Nov. 16, 1998
You might think of "Max Q" as "The Real World" in a space shuttle capsule. It's that dumb, that contrived, that directionless.
Jerry Bruckheimer's maiden voyage into the black hole of primetime TV is long on bathos and woefully short on script. This is how far Bruckheimer reaches to bring his distinctive brand of adrenaline-pumping action to the small screen: the climax finds the shuttle skidding to a halt at a Los Angeles freeway overpass during rush hour. And there are no cars at the point of impact.
Compared with this, "Armageddon" is vividly realistic.
Just what Bruckheimer was trying for in "Max Q" isn't entirely clear, but authenticity wasn't part of the equation. He and helmer Michael Shapiro, along with scribes Marty Kaplan and Robert J. Avrech, push hard to create human characters whom we'll care about once everything begins going terribly wrong. But these people are all such sniveling, overreactive, anal-retentive martyrs that it's enough to turn what there is of John Glenn's hair ... well ... whiter.
There's little in the film we haven't seen before. Bill Campbell stars as Clay Jarvis, your basic "Right Stuff" flyboy heading a seemingly routine shuttle mission with Endeavor that turns ugly and hopeless when an explosion cripples the craft so completely that it can't return to Earth without an engine being fixed. Next time, you can bet they'll take along a decent mechanic.
With Mission Control woefully impotent, Clay's crew begins to snipe. Hotshot rookie Scott Hines (Ned Vaughn) gets all hostile and fatalistic. Mission specialist Karen Daniels (Tasha Smith) yells at everyone to behave. Worst of all , there's Jonah Randall (Geoffrey Blake), a cloying, dopey documentary filmmaker who's part of some "first journalist in space" program (go figure), and who is now recording their descent into hell - a fine PR coup for NASA - on a tiny camcorder inside the capsule.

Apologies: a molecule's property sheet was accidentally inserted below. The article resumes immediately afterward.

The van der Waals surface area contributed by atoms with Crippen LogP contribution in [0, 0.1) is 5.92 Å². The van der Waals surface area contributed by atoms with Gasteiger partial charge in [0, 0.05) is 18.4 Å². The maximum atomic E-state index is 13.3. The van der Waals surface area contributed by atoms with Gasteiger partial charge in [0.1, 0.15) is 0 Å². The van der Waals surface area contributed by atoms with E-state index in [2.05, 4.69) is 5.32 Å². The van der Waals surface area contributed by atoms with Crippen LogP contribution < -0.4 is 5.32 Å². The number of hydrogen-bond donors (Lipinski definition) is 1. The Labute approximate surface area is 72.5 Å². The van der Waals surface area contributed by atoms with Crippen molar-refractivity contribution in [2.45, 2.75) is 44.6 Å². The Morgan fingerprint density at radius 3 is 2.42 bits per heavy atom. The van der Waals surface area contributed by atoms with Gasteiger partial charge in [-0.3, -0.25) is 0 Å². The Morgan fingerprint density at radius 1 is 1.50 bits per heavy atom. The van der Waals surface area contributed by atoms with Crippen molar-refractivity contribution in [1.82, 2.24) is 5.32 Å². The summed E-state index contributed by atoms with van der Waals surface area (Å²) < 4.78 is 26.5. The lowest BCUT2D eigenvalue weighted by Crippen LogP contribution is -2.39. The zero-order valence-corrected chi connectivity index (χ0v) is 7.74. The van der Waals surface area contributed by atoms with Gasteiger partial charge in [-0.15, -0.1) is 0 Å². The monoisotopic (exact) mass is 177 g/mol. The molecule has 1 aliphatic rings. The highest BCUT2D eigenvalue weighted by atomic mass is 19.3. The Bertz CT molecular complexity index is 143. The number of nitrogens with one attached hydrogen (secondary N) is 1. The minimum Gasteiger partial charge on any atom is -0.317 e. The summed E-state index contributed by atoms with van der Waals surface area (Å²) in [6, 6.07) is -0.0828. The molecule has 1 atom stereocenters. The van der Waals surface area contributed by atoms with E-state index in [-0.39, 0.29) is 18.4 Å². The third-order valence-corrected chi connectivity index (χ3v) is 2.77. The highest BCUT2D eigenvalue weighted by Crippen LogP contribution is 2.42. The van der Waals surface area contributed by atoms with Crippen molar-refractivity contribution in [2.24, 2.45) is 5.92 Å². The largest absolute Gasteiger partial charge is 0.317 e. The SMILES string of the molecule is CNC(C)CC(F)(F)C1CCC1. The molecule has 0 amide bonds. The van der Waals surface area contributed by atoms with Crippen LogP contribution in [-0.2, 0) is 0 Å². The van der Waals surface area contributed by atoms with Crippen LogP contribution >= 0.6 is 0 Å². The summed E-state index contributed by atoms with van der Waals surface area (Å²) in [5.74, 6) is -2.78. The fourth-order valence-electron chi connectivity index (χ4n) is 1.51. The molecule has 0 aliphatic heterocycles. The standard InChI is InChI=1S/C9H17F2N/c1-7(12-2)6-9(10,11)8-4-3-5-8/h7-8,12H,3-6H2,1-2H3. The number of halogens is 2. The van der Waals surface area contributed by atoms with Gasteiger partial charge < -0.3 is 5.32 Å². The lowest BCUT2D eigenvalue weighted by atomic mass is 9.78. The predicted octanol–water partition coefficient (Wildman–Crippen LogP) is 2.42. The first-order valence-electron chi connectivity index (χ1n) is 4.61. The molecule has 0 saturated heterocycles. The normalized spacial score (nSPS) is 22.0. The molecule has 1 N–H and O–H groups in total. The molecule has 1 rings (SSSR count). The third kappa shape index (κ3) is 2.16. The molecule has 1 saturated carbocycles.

But as Kaplan and Avrech's doltish teleplay illustrates again and again, "Max Q" (the title refers to a period of maximum aeronautic stress) isn't about making sense. Otherwise, the final half of the film wouldn't focus primarily on Clay's butt being saved by a NASA techie named Rena Bartlett (Paget Brewster) who just happens to be his ex-girlfriend. Will she jilt him in his hour of need to avenge that time when he stood her up at the restaurant?
The other painful subplot involves Emmy-winning filmmaker Jonah (you'd have thunk they could have at least taken an Oscar winner) and the tightly wound corporate dweeb Elliot Henschel (Christopher John Fields). As the wounded shuttle drifts lifelessly through space, the two joust like children over Jonah's pay and duties on board. Of course, both seem to forget that dying wasn't in his contract, either.
It gives away little to note that all involved emerge with scarcely a scratch in "Max Q," which is marked by scattered camerawork and porous editing.
For Bruckheimer's next TV act, he should probably choose a story that doesn't feel like it's been told a thousand times before - and with significantly more flair.
Cast: Billy Campbell, Paget Brewster, Ned Vaughn, Geoffrey Blake, Tasha Smith, Denis Arndt, Christopher John Fields, Kevin McNulty, Leslie Horan, Chris Ellis